Garance Dore was once told she was getting too old to have a child when she reached the age of 40.
The French blogger, who is now 42, opened up about her fertility struggles in a touching essay published on Lena Dunham’s Lenny Letter on Friday.
She described how she and her fiance, jazz musician Chris Norton, tried for months to conceive a baby during a harrowing process that robbed her of her happiness and mental well-being.
Sharing: Garance Dore (pictured left earlier this month in New York right with fiance Chris Norton) opened up about her fertility struggles in a touching essay published on Friday
Garance began toying with the idea of becoming a parent when she was 37 years old. At the time, the blogger, who lived in New York for years before moving to LA earlier this year, was dating her fellow fashion blogger Scott Schuman.
‘I was with a man I loved, but my new desire for kids didn’t seem to find its space in our couple. Too many travels, too big an age difference, too many cultural differences,’ she wrote about Scott, who is now 49.
The blogger briefly thought about having a baby on her own, but she quickly met Chris, who at the time was 39 and, like Garance, had no children.
While it was too early in the relationship to start talking about babies, Garance started thinking about her ‘biological clock’.
‘At 20, my grandma started telling me it was time to have a child. At 30, my mom went at it. Don’t wait too much, it will be too late!!! Still not ready, but OK, listening. Add to that friends, doctors, and society’s pressure,’ she recounted.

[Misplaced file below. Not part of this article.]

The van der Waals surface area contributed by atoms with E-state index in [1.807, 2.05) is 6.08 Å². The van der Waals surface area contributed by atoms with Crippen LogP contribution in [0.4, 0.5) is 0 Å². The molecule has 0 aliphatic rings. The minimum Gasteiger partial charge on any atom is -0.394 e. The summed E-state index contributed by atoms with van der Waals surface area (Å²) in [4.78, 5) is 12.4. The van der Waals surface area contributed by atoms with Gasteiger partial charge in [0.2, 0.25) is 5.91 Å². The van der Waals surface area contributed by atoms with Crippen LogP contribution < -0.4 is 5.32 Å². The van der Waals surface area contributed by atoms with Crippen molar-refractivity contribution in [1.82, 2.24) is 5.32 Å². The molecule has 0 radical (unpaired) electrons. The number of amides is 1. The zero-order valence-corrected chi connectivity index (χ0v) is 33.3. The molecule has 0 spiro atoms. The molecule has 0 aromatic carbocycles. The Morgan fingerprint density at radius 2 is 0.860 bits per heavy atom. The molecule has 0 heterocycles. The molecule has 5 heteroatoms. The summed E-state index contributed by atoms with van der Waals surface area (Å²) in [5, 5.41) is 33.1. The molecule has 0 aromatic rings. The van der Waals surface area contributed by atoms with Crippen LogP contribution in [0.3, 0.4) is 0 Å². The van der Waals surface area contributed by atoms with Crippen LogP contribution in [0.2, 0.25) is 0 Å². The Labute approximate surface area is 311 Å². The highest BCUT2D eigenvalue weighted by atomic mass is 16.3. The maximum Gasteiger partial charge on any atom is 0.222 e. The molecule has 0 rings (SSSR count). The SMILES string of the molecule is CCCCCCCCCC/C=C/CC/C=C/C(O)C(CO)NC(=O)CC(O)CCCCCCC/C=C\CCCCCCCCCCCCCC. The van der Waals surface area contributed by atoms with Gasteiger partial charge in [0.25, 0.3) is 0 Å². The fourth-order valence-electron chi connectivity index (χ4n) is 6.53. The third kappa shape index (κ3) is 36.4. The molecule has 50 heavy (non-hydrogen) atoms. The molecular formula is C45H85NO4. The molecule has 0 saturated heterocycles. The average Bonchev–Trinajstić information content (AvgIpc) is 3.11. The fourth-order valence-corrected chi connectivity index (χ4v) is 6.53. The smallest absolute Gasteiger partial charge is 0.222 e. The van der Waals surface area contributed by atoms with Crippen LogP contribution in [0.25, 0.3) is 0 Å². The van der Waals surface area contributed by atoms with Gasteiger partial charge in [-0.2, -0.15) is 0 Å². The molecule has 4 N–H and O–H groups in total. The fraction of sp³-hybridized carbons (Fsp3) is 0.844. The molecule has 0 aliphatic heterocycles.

Ultimately, though, Chris was the one who brought up the idea of children, jokingly at first.
Then, the pair got engaged two years ago, and a few months later, set out to try to become parents.
Garance, who was almost 41, went to see her OB-GYN, who promptly delivered alarming comments.
Story: Now 42, Garance explained how she an Chris (pictured with her) tried for months to conceive a child during a harrowing process that robbed her of her happiness
‘Your levels of this are WAY TOO LOW,’ Garance wrote, recounting the doctor’s remarks.
‘Your levels of that are WAY TOO HIGH. OMG, LOOK AT THESE FIBROIDS. At your age, I recommend an intrauterine insemination next month because we don’t HAVE A MINUTE TO LOSE. NOT A MINUTE!!! At your age.’
The ‘at your age’ comment stuck with Garance, who followed her doctor’s advice and had the intrauterine insemination.